Camila Cabello & Lox Club CEO Austin Kevitch Break Up; Shakira Posts Cryptic Video After Ex Gerard Pique Goes Public With New Girlfriend; Karol G Flips Out About Meeting Rihanna At 2023 Super Bowl; Post Malone Was Refused Entry to an Australian Bar Because Of His Tattoos; Shakira Sends Sweet Message to Rihanna; The Rock Loved Surprising His New ‘Best Friend’ Adele at 2023 Grammys; Camila Cabello & Lox Club CEO Austin Kevitch Break Up Months After Sparking Dating Rumor; Zach Bryan’s Twitter Account Seemingly Deactivated; Brendon Urie & Wife Sarah Welcome Their First Child Together; Chris Brown Taunts Robert Glasper After Losing Best R&B Album Grammy: ‘Who Da F— Is This?’
These are just a sample of headlines that I’ve read over the last week or two. Where did I find these stories? Page Six? No. TMZ? Nope. Entertainment Weekly? Nein. National Enquirer? Not a chance. Although these and many more media outlets would doubtless run celebrity gossip and scandal. So where did I see these headlines? Billboard Magazine.
Billboard Magazine has a long history as a respected trade publication in the music industry. It has been in circulation for over 125 years, and during that time, the magazine has gone through many changes. The magazine has always covered a variety of music-related topics, including news, reviews, and industry analysis. In recent years, however, it appears to me that the magazine has shifted its focus away from serious music journalism and toward celebrity gossip and scandal, better known as clickbait.
The transformation of Billboard Magazine has had a significant impact on the music industry. For one, it has shifted the focus away from the music and onto the personalities behind it. This has led to a culture of celebrity worship, with fans more interested in the personal lives of their favorite artists than the music they produce. Additionally, the magazine has become increasingly sensationalized, with stories that are more focused on clicks and headlines than actual music news.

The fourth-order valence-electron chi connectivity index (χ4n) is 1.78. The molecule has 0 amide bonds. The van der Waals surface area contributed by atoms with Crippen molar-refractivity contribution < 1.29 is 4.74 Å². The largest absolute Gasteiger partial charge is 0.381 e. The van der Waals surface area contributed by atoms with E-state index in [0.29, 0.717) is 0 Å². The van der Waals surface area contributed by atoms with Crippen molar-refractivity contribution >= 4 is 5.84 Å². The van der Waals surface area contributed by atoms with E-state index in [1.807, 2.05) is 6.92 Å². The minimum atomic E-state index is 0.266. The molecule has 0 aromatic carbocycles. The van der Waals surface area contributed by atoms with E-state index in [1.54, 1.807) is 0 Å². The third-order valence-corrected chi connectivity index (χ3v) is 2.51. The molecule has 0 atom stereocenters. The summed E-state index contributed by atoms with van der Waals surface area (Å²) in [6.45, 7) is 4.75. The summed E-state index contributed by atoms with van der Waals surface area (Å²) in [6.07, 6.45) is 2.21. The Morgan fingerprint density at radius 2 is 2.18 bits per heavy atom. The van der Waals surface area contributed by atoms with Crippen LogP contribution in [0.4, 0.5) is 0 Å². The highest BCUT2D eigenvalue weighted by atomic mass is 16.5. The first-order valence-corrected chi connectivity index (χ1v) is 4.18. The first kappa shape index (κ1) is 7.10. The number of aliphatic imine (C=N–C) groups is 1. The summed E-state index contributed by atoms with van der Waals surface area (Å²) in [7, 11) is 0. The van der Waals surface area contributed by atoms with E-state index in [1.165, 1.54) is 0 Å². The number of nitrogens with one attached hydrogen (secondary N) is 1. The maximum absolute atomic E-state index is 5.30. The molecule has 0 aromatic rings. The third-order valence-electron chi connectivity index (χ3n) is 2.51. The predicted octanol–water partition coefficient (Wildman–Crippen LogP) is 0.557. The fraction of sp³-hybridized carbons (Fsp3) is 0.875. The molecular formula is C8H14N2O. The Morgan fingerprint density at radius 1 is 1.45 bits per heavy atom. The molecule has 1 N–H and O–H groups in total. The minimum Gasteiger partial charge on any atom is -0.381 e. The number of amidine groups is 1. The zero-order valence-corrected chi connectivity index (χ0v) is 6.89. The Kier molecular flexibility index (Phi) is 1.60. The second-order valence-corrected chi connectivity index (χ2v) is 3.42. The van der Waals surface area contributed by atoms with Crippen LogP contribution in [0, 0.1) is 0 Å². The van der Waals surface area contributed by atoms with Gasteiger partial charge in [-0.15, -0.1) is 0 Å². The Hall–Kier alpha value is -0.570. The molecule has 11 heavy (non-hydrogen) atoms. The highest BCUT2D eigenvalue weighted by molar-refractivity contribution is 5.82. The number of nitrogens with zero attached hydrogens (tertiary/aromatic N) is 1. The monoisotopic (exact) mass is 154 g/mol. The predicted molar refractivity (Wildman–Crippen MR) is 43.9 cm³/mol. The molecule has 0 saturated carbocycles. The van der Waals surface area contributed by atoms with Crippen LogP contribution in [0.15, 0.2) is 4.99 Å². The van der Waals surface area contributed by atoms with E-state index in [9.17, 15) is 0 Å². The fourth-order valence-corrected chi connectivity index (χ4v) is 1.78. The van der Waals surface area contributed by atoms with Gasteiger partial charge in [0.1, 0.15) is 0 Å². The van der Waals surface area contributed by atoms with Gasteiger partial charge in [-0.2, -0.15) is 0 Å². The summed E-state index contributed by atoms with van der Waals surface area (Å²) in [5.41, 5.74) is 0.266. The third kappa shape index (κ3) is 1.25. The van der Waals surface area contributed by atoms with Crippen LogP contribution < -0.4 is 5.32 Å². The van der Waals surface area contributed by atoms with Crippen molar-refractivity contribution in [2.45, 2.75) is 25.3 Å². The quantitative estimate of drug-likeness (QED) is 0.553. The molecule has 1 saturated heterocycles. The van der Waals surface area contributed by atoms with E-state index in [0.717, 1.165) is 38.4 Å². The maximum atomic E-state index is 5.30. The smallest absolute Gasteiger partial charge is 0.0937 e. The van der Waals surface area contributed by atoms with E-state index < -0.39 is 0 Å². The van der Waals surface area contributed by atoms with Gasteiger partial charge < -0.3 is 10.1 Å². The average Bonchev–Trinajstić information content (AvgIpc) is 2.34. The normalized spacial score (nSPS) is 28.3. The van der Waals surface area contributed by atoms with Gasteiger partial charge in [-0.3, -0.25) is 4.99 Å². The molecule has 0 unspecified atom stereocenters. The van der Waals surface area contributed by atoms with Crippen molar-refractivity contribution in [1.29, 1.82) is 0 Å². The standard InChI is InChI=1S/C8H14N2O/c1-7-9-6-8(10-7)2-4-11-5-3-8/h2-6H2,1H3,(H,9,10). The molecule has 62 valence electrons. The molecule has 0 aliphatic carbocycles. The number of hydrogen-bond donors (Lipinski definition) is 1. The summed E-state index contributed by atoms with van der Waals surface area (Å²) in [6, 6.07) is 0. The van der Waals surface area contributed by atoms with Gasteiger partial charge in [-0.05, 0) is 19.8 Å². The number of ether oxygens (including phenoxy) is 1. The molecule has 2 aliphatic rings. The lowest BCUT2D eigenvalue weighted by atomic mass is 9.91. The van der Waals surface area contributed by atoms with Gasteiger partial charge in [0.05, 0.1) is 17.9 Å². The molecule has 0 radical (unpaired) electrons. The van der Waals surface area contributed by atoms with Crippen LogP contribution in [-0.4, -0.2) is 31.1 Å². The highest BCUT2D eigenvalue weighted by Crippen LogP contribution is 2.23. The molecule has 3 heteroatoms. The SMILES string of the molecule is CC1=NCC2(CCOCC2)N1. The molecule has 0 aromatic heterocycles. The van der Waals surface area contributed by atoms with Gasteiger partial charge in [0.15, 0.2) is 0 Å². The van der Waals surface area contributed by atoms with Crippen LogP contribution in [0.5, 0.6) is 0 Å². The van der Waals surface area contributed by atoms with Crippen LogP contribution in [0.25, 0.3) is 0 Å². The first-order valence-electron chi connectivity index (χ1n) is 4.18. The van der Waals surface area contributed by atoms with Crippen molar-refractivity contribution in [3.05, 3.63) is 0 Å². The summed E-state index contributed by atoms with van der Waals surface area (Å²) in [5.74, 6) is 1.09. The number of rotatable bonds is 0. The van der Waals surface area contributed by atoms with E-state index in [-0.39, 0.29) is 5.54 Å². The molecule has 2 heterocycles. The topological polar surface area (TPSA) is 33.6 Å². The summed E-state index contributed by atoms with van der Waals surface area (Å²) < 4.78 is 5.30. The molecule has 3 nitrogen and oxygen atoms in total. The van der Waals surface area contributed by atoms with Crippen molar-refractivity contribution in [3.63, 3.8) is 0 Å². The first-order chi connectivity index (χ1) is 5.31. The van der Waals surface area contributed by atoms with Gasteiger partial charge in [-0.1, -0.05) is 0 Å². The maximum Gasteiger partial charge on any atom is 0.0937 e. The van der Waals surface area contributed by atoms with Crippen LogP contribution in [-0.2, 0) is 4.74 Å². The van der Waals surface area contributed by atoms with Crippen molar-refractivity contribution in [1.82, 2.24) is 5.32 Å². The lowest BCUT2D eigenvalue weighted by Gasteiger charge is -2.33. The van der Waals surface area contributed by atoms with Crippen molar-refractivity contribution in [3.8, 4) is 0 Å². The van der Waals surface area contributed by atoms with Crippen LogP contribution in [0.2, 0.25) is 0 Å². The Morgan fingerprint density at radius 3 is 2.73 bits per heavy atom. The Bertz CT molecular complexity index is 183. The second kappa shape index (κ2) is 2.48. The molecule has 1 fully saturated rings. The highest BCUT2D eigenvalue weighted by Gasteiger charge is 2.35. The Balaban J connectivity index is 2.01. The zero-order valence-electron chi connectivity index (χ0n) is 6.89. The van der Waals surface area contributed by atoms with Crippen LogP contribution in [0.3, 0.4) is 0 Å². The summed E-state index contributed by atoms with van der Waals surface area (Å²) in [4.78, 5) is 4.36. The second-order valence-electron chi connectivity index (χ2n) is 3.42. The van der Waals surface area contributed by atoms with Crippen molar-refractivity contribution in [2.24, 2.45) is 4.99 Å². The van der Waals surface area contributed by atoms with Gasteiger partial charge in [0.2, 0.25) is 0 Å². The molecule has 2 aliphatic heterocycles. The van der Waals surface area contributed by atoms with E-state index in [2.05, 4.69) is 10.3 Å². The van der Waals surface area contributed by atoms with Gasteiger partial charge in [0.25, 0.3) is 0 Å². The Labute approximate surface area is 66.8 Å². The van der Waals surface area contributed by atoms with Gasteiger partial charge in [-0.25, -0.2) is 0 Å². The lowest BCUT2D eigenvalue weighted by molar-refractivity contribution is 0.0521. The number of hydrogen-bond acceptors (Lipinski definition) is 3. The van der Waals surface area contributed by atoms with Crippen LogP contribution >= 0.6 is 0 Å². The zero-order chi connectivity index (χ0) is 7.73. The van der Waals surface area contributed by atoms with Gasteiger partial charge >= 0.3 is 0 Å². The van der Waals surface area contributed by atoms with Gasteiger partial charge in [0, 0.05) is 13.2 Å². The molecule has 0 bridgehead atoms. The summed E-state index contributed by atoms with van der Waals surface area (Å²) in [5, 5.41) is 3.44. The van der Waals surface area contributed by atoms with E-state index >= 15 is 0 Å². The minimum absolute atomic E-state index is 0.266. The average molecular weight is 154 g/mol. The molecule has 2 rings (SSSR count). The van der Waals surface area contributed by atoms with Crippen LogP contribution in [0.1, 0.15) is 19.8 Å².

A major factor in the magazine’s transformation is the rise of celebrity culture. In recent years, celebrity gossip and personal drama has become an integral part of popular culture. As a result, publications like Billboard have had to adjust in order to keep up with the changing times.
The perception of Billboard as a celebrity gossip rag is the increased focus on popular music and the mainstream music industry. As the music industry has become more focused on the commercial success of individual artists and their personalities, rather than the art and craft of music making, media outlets have followed suit by covering more celebrity-focused stories. This has led to an increase in coverage of celebrity scandals, gossip, and personal lives in Billboard, which can be seen as a departure from its more serious industry coverage.
The transformation of Billboard Magazine from a respected trade publication to a celebrity gossip rag is indicative of the larger changes in the music industry. As the industry has shifted away from album sales and towards streaming, the focus of the magazine has had to adjust in order to keep up with the times. Additionally, the rise of celebrity culture has led to a culture of celebrity worship, with fans more interested in the personal lives of their favorite artists than the music they produce.
The rise of social media and digital media has indisputably changed the way people consume news and entertainment, and many media outlets have responded by increasing the amount of celebrity-focused content they produce. As a result, Billboard may have felt pressure to keep up with the competition and provide more of this type of content to retain its audience and stay relevant.
Mind you, Billboard still features it’s many charts, considered to be the industry standard, weekly news, interviews and profiles, music reviews, and event and concert information, among other music related topics. It has had several top-notch editors like Tamara Coniff, Janice Min, Bill Werde, the great Sam Sutherland, and Timothy White. But since being purchased in 1987 by Nielsen, it has gradually taken a noticeable turn from music industry nuts and bolts to consumer glossy.
To be honest, I haven’t seen a physical copy of Billboard in at least 10 years and don’t know anyone who has, though I have seen digital copies online, and it’s pretty slick. A friend who owns a record store (the last of the Mohicans) relied on Billboard for decades before dropping his print subscription 10 years ago. He no longer found the magazine useful. But to their credit, they created a new, industry news subscription website and newsletter, Billboard Pro, and it’s pretty good. But you can get the same coverage from a number of different outlets that do not traffic in clickbait.
My advice to anyone who wants serious coverage of the music industry is subscribe to Music Ally, Music Business Worldwide or even the more broadly focused MediaTainment Finance. These publications offer very wide international music industry coverage with a straight ahead point of view and no bullshit about tattoos, cheating boyfriends or feuds between rappers. After all, isn’t that what Page Six is for?
Photo by GreenMeansGo, CC BY-SA 4.0 https://creativecommons.org/licenses/by-sa/4.0, via Wikimedia Commons